“Sometimes you’ve got to let everything go – purge yourself. If you are unhappy with anything… whatever is bringing you down, get rid of it. Because you’ll find that when you’re free, your true creativity, your true self comes out.”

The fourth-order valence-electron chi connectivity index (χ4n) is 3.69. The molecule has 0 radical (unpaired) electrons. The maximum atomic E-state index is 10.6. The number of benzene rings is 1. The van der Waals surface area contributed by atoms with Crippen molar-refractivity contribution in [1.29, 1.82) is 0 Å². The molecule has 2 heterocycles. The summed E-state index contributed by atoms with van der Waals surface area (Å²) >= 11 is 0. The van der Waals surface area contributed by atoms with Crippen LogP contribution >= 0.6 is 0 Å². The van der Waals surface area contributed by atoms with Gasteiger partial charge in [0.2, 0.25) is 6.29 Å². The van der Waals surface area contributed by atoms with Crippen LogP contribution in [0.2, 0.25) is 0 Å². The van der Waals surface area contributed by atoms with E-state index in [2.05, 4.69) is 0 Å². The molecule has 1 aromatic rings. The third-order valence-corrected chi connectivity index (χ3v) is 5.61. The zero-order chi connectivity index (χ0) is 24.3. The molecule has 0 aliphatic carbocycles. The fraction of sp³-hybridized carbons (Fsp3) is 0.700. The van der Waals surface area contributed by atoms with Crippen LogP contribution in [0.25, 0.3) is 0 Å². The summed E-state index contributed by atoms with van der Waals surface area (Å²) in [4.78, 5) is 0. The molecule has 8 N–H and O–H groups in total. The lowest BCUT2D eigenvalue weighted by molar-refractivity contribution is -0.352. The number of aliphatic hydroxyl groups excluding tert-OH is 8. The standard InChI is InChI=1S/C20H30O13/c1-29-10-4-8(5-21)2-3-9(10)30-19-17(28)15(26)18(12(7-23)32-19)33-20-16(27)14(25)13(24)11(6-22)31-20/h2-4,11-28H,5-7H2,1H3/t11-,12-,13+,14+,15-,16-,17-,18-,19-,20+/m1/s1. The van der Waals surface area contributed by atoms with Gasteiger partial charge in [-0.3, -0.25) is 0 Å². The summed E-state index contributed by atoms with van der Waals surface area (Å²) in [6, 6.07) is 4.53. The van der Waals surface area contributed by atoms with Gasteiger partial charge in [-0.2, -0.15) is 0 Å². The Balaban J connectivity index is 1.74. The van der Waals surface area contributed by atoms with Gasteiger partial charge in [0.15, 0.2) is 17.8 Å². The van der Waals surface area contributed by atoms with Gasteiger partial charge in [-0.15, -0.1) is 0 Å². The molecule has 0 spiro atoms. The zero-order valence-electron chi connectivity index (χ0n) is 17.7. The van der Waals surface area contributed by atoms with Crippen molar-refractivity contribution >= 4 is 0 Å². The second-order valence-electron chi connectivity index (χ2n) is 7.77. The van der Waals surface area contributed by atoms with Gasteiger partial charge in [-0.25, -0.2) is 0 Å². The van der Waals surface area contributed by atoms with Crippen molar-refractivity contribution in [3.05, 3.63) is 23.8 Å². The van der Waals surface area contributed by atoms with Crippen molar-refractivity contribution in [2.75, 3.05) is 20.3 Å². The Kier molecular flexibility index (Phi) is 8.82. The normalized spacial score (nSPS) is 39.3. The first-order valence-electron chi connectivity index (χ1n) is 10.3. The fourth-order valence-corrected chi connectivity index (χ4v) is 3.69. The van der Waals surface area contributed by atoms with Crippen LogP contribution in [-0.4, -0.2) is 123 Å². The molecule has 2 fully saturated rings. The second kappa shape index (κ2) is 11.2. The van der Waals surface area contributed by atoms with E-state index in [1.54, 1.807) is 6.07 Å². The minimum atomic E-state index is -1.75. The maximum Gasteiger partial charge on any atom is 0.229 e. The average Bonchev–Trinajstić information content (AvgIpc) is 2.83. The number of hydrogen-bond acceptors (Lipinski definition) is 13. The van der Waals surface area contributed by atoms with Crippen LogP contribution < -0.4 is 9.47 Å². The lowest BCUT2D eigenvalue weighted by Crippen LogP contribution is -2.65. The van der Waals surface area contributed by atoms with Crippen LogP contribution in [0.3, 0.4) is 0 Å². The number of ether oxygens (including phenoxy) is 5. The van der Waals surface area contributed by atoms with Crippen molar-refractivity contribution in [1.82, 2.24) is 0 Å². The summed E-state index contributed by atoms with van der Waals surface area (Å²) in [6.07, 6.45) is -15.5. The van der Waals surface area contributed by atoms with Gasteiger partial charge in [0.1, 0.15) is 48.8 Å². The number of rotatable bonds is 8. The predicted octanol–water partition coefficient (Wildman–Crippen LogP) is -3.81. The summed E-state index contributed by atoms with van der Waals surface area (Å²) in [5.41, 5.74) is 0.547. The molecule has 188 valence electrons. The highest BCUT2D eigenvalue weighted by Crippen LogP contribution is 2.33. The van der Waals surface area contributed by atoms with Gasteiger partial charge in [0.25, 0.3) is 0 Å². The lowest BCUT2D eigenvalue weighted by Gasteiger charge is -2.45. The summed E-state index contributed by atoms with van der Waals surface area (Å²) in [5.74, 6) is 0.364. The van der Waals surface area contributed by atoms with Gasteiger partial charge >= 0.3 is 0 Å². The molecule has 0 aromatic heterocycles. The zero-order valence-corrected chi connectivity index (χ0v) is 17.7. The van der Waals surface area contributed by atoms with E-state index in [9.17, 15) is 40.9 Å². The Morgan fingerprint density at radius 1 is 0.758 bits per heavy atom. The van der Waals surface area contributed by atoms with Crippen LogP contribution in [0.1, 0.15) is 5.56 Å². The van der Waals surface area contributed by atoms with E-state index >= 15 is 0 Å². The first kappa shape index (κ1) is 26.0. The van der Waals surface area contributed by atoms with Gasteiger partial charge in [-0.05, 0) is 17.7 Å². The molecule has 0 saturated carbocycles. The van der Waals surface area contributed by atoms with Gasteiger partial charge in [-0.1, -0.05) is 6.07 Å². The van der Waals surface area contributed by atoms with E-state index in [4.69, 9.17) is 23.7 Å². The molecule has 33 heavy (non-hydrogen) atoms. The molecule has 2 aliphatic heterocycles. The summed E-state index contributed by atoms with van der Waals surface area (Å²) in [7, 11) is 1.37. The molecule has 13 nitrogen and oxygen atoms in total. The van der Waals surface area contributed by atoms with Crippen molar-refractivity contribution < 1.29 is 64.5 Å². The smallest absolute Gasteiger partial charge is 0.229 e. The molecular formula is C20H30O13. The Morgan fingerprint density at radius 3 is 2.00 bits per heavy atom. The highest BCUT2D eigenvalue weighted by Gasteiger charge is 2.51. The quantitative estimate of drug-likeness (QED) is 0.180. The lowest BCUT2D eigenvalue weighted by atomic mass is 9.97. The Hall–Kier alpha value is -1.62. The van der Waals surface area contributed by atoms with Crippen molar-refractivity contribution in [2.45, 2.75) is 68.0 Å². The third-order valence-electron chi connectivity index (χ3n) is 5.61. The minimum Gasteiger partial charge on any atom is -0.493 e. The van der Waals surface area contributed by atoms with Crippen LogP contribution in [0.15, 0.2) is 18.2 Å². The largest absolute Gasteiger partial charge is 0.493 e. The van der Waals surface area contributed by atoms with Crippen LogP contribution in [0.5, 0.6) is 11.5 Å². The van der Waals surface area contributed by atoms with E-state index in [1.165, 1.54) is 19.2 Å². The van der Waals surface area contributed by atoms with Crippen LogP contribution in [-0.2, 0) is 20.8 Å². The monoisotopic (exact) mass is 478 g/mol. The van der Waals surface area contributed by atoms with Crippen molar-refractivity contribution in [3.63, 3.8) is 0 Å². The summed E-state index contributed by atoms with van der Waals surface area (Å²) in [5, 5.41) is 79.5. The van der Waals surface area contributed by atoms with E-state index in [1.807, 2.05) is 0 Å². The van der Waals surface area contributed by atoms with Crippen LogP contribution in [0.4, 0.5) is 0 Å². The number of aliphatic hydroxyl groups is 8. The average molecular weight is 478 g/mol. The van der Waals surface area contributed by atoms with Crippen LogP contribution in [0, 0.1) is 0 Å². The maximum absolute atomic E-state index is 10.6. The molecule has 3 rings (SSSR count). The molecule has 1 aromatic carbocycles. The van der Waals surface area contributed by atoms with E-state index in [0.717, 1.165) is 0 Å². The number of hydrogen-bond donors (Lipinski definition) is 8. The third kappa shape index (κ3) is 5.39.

I have a personal – albeit tenuous – connection to Tina Turner. My father worked for a printing shop in downtown Dallas for most of his adult life. In the early 1960s, before I was born, he met Turner and her then husband, Ike, when they came to town ahead of a series of shows they had scheduled. The couple was just getting started in their career together, and the shop where my father worked landed the contract to print up tickets and various promotional materials for the Turners. My father had never heard of them, but recounted they were polite and professional, arriving in business attire as was customary at the time. Ike, he said, did most of the talking. He never saved any of the stuff he printed for them, so he had only his recollection of the meeting to relay in the following years.